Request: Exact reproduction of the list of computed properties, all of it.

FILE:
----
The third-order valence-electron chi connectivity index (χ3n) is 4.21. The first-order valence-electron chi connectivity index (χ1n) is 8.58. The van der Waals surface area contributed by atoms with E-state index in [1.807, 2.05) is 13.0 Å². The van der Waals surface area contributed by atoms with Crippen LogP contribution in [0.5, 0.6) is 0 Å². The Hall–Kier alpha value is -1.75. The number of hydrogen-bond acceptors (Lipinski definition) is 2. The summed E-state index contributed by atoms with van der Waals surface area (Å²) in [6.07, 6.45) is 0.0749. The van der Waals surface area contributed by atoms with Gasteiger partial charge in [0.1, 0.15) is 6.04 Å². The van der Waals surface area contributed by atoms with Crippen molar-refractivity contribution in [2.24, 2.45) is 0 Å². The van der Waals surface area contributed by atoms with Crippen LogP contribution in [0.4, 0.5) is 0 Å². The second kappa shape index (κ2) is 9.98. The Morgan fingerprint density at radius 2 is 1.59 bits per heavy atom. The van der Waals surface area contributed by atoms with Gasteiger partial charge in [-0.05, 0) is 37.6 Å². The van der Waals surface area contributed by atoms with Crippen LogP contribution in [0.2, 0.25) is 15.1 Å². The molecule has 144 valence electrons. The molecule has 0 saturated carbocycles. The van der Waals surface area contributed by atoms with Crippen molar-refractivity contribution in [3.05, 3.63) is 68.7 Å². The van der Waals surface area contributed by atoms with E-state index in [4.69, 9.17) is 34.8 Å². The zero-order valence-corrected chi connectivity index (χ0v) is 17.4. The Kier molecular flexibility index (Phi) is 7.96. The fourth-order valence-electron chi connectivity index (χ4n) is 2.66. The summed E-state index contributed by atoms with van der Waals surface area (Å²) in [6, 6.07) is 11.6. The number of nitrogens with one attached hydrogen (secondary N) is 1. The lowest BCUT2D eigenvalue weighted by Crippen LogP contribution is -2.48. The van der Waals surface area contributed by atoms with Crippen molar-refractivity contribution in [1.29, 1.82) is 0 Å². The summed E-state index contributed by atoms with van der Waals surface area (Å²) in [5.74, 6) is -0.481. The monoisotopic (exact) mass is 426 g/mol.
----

The third-order valence-electron chi connectivity index (χ3n) is 4.21. The first-order valence-electron chi connectivity index (χ1n) is 8.58. The van der Waals surface area contributed by atoms with E-state index in [1.807, 2.05) is 13.0 Å². The van der Waals surface area contributed by atoms with Crippen LogP contribution in [0.5, 0.6) is 0 Å². The Hall–Kier alpha value is -1.75. The number of hydrogen-bond acceptors (Lipinski definition) is 2. The summed E-state index contributed by atoms with van der Waals surface area (Å²) in [6.07, 6.45) is 0.0749. The van der Waals surface area contributed by atoms with Gasteiger partial charge in [0.1, 0.15) is 6.04 Å². The van der Waals surface area contributed by atoms with Crippen molar-refractivity contribution in [2.24, 2.45) is 0 Å². The van der Waals surface area contributed by atoms with Crippen LogP contribution in [0.4, 0.5) is 0 Å². The second kappa shape index (κ2) is 9.98. The Morgan fingerprint density at radius 2 is 1.59 bits per heavy atom. The van der Waals surface area contributed by atoms with Gasteiger partial charge in [-0.05, 0) is 37.6 Å². The van der Waals surface area contributed by atoms with Crippen LogP contribution in [0.2, 0.25) is 15.1 Å². The molecule has 144 valence electrons. The molecule has 0 saturated carbocycles. The van der Waals surface area contributed by atoms with Crippen molar-refractivity contribution in [3.05, 3.63) is 68.7 Å². The van der Waals surface area contributed by atoms with E-state index in [4.69, 9.17) is 34.8 Å². The zero-order valence-corrected chi connectivity index (χ0v) is 17.4. The Kier molecular flexibility index (Phi) is 7.96. The fourth-order valence-electron chi connectivity index (χ4n) is 2.66. The summed E-state index contributed by atoms with van der Waals surface area (Å²) in [6, 6.07) is 11.6. The number of nitrogens with one attached hydrogen (secondary N) is 1. The lowest BCUT2D eigenvalue weighted by Crippen LogP contribution is -2.48. The van der Waals surface area contributed by atoms with Crippen molar-refractivity contribution in [1.29, 1.82) is 0 Å². The summed E-state index contributed by atoms with van der Waals surface area (Å²) in [5.74, 6) is -0.481. The monoisotopic (exact) mass is 426 g/mol.